Spring Morning in the Han Palace (detail), Qing dynasty, Kangxi period, 1672, twelve-panel lacquer screen, Freer Gallery of Art, gift of Charles Lang Freer, F1906.42
Palace Life Unfolding: A Chinese Lacquer Screen from 1672 by Jan Stuart
Burke Center for Japanese Art
Online and in-person lecture, April 28, 6–7:30pm
Jan Stuart, Melvin R. Seiden Curator of Chinese Art, Smithsonian's National Museum of Asian Art will deliver this lecture online and in-person (in 807 Schermerhorn Hall at Columbia University, in-person attendance is limited to Columbia students and faculty only). The program is organized by the Mary Griggs Burke Center for Japanese Art at Columbia University.
Spring Morning in the Han Palace, a large Chinese lacquer screen dated to 1672 in the Freer Gallery of Art, exemplifies the shifting, transcultural identity of some works of art. Rendered in the kuancai technique, in which a design is cut into a lacquer surface and filled with pigments and gold, this type of screen is internationally known as “Coromandel lacquer”—named for an Indian transshipping port via which Chinese screens arrived in Europe. Not only does the name obscure their Chinese identity, they are usually studied from a European perspective. This talk refocuses the lens on the origin, status, and meaning of “Coromandel” screens in China.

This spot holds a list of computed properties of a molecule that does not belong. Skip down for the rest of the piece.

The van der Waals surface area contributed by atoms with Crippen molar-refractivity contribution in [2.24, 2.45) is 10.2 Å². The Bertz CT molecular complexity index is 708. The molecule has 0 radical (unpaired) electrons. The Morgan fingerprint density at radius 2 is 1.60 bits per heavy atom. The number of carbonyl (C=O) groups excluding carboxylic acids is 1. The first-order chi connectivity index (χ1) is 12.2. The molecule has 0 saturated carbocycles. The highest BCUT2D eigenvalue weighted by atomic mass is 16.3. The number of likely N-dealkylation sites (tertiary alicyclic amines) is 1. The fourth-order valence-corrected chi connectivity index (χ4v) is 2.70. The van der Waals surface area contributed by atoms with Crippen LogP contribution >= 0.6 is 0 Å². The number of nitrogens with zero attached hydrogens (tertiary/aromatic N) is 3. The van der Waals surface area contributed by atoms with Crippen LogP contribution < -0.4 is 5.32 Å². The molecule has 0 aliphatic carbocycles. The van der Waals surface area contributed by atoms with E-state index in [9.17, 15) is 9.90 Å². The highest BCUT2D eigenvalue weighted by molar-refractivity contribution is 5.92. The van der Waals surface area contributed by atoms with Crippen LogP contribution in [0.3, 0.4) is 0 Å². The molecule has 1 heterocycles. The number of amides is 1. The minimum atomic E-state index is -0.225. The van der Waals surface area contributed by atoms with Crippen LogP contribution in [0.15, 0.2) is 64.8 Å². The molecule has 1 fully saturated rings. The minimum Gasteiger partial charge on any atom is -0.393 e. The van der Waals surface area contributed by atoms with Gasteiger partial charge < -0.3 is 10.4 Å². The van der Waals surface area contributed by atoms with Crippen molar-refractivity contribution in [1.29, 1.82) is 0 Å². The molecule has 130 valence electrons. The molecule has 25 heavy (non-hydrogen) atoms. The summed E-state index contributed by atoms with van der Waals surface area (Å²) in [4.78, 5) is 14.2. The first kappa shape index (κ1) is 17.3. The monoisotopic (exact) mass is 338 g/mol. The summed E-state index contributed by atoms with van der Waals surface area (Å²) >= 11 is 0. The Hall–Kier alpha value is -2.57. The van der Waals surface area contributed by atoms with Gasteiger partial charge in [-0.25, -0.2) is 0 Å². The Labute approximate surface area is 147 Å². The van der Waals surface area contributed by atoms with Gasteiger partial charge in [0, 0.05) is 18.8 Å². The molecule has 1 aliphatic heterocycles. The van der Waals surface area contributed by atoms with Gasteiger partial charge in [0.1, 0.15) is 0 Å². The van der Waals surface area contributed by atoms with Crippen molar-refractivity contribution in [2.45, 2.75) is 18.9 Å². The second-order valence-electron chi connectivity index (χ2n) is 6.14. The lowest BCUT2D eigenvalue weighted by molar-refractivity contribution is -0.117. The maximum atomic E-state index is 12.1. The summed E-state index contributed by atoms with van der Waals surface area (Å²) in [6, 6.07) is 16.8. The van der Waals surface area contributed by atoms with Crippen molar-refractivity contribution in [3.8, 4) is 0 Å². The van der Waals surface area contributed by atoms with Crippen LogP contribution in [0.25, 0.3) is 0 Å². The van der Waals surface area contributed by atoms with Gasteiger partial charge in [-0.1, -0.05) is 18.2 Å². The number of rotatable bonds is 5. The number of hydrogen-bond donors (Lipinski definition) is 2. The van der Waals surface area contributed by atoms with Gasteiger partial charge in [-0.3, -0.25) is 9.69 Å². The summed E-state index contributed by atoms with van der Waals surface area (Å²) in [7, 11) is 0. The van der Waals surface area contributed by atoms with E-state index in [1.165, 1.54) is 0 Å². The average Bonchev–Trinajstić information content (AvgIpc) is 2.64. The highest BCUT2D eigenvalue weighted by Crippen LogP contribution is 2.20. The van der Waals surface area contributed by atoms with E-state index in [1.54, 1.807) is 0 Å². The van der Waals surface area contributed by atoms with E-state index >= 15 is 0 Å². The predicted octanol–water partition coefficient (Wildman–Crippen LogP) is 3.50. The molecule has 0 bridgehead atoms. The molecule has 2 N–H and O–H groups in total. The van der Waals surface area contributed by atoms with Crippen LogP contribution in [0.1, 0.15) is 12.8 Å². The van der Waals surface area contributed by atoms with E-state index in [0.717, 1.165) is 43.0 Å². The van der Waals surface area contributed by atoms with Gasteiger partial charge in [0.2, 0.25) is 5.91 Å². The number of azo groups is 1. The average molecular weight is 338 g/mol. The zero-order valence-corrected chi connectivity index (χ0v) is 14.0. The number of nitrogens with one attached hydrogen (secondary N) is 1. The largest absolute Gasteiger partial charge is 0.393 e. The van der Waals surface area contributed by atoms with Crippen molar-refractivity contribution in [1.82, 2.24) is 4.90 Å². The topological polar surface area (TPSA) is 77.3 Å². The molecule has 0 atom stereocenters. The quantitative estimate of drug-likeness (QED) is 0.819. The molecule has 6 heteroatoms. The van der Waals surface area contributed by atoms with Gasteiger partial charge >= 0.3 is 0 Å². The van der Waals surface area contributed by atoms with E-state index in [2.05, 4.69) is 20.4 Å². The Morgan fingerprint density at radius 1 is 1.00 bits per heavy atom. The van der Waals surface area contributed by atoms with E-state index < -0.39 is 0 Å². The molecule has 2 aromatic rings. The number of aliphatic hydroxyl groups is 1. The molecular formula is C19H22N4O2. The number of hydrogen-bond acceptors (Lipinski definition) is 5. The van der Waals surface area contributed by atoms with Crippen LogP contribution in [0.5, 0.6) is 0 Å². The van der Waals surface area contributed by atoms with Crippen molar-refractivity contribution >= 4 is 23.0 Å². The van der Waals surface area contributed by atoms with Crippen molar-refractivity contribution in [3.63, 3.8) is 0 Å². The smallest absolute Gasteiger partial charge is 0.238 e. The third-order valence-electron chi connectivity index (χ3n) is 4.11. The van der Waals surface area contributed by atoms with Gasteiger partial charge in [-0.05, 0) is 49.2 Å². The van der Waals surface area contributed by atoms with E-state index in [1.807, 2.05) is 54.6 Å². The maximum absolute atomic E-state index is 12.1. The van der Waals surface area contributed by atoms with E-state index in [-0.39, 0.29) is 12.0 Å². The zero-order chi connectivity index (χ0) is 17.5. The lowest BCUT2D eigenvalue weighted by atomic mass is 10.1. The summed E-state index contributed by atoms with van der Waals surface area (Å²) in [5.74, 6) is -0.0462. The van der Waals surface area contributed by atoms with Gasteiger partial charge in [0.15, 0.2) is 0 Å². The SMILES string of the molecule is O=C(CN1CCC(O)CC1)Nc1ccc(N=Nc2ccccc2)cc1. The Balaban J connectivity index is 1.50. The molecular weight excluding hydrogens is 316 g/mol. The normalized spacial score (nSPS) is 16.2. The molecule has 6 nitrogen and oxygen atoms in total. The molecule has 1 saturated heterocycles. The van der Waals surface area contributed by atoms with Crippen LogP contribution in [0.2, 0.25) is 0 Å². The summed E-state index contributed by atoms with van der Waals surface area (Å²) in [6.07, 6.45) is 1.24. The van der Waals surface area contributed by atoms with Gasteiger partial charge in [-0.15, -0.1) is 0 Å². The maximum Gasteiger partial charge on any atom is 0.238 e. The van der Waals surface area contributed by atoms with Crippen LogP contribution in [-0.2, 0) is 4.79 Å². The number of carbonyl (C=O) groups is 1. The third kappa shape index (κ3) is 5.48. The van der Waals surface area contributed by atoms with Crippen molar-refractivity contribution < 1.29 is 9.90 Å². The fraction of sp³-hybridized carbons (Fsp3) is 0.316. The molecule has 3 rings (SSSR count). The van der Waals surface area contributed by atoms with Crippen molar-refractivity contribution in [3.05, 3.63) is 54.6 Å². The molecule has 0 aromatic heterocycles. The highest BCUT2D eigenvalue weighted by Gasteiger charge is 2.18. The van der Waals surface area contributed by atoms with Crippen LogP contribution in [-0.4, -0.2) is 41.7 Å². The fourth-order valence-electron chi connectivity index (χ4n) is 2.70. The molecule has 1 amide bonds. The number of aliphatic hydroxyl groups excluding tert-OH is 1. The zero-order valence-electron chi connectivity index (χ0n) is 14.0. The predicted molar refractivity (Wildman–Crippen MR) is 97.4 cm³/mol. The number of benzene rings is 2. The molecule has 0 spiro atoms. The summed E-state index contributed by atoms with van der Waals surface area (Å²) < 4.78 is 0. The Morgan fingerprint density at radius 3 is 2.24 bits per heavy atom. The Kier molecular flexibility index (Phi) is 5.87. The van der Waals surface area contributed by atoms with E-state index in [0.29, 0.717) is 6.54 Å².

Read more, click here.